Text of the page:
AWT also uses the local operating system's controls.
    When using the system look and feel, Swing will (on Windows at least) uses the same Windows code to render controls as Windows uses, so they look identical.

    >This means you can develop Java apps that 'look native' on multiple platforms.

    There are lots of people that think that this is important, but there are also a lot that think it doesn't matter, and growing evidence that users don't care. For instance, Windows Media Player has a very different look to other Windows programs and people are quite happy to use iTunes on Windows without ever saying "this looks funny!"

    >The popular Eclipse IDE uses SWT to work and looks graphically native on multiple platforms (as does Azureus).

    True, but a Swing app also looks pretty darn close to native on most systems.
    Eclipse also has its own custom look for tabs (on Win at least), and probably some other components. This suggests that, while its developers espouse that platform fidelity is all-important, they admit by their actions that sometimes it's better for an app to look good than to match the platform.

    >SWT is also, reputedly, faster than the other alternatives.

    There is a lot of SWT supporters who will say that SWT is faster and a lot of Swing supporters who will say Swing is faster. But think about this: Java is fast enough to run full-screen, 3D network games. If your Java GUI isn't performing it's not becuase your framework is slow but because you don't really know what you're doing.

  11. james hoskins says:

    I was looking through the transcripts of a talk given by Charles Nutter to the Gateway Java Users Group and noted some irb/gui stuff in swing - including a listener!

    You can find a summary here:

    And the code examples on Alex Miller's blog.

  12. Greg says:

    When I think of cross-platform GUI, I think of Java's various GUI toolkits and I shudder. Then I think of Tk and company and shudder even worse. Then I remember Qt. Qt is an elegant, well-designed cross-platform toolkit which is primarily a GUI toolkit but includes a variety of other pieces (DB drivers, network API, etc.) as well. When it comes to implementing a non-web GUI on any platform, even if the app need not be cross-platform, my first choice is Qt. Even programming in C++, which is Qt's native language, it is my first choice.

    But there's QtRuby. I can write my cross-platform GUI app in the language of my choice with the GUI toolkit of my choice. It doesn't even make it feel like I'm working in some hybrid of C++ and Ruby, since it affords a variety of Ruby niceties including using blocks for slots (event handlers). Hurray! Its only failing is that it is GPL rather than LGPL, which means that even purchasing a license from TrollTech does not free your from the obligations of the GPL.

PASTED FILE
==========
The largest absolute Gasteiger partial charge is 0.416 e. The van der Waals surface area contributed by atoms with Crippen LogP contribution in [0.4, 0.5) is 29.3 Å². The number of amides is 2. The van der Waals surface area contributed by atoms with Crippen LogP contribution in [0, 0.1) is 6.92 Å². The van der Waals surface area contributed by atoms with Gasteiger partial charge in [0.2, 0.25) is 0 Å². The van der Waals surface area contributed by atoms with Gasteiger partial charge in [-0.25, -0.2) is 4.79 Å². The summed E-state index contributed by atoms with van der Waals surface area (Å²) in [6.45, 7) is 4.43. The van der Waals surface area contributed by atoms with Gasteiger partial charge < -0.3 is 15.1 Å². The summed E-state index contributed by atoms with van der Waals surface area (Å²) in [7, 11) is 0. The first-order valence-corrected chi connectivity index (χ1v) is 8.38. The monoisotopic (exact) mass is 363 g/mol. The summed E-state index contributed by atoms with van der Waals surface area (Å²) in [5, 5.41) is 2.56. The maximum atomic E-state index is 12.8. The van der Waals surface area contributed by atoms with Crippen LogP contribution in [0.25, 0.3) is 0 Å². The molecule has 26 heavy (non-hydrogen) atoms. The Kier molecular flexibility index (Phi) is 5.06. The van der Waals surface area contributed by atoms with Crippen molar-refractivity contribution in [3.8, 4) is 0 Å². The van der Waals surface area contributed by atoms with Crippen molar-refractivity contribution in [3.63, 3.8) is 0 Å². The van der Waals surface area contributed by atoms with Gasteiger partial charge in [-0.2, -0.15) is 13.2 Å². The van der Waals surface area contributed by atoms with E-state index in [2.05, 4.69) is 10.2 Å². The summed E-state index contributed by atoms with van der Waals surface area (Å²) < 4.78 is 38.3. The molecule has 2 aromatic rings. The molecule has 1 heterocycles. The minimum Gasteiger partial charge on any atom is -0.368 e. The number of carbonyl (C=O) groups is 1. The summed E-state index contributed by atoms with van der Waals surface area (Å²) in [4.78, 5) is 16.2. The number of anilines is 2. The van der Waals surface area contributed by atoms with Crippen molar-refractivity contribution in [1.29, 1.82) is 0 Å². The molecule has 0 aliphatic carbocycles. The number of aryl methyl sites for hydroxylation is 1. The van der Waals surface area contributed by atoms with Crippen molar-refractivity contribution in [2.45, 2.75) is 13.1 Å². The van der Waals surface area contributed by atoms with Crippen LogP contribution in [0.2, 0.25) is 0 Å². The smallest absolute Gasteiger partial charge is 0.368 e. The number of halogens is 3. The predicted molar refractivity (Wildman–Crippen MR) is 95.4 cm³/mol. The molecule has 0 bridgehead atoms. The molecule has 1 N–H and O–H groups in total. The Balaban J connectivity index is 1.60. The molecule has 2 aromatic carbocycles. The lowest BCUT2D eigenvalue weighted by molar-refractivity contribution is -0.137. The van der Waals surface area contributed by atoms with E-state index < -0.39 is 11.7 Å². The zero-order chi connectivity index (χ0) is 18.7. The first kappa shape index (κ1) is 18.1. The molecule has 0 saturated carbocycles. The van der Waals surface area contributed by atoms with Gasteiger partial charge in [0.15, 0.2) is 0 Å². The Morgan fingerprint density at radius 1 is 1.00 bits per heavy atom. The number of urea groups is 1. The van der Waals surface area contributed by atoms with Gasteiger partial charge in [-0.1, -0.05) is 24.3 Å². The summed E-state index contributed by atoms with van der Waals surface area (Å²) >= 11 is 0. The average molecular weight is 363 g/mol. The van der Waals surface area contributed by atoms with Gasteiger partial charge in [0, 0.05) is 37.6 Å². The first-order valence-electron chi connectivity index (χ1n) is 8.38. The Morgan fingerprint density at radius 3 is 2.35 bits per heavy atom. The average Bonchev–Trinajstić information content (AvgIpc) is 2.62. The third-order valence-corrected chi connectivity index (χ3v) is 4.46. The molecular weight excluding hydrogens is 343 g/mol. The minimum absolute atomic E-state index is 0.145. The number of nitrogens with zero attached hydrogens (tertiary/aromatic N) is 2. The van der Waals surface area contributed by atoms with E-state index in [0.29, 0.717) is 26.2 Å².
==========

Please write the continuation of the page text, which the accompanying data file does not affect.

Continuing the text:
13. Rune Hammersland says:

    Greg: Buying a license from TrollTech will give you a commercial license which gives you about the same things as the BSD license (if I'm not mistaken). You can have your application GPL, which means it's free to use QT, or you can distribute it under another license, but then you have to pay for the commercial QT license. You're not required to use GPL in both cases.

  14. Pingback:

  15. Charles McKnight says:

    @Hendy Irawan

    I can't imagine writing J2ME apps at all, let alone in JRuby+SWT. The JVMs are not standardized across devices so you end up porting everywhere. If I have to go to that degree of work, I'll write a code generator to kick out a native binary in 'C'. The mobile operators are pushing for a "standard" JVM, but there will be a noticeable gap between having the "standard" and having "standards-based" implementations across all platforms.

    FWIW, even with the faster processors on mobile devices and more memory you'll find that most developers who write desktop applications write horribly bloated and inefficient mobile applications (doesn't have as much to do with language as mindset) since they are used to far more CPU processing power and memory than is available on most mobile devices. It's one area that the "old" people who had to get by with 8K or less memory really have an advantage in their thinking (IMHO).

  16. Cliff says:

    Why? Why purchase a jet plane to visit your next door neighbor? I have nothing against Ruby or JRuby but it puzzles me why someone would pickup a whole new language and API just to do something that you can do by extending Java. Groovy is perfect for writing GUIs in either Swing or SWT. (Admittedly I have not seen a SWTBuilder I think it would be somewhat simple to implement.) I see way too many articles comparing Ruby to Java all of which suggests that the language is the problem. They each overlook the simplest solution (Use a dynamic language) in favor of tossing the baby with the bath water and bringing on a whole new platform and\or API. The above example could be implemented just as neatly if not neater with Groovy. FWIW, I do appreciate the article. It just bothers me that no mention has been made of a potentially evquivalent or better solution.

  17. Peter Cooper says:

    Cliff: Thanks for the valuable comments. Just to comment on the point of the article.. really, I know next to nothing about Java, and just wanted to see if JRuby was at a stage where it could interact with some cool Java technologies I'd heard about. I'm sure there are definitely far better things to be doing, especially if you're already a Java user, but I wanted to try out something experimental Ruby-related that I hadn't seen anyone else do before (since this is a Ruby blog and all :))

  18. Jan Erik says:

    Here is a Javascript + XML example so that you can compare.

  19. Paul King says:

    Here is a similar example using Groovy (both with and without the builder notation):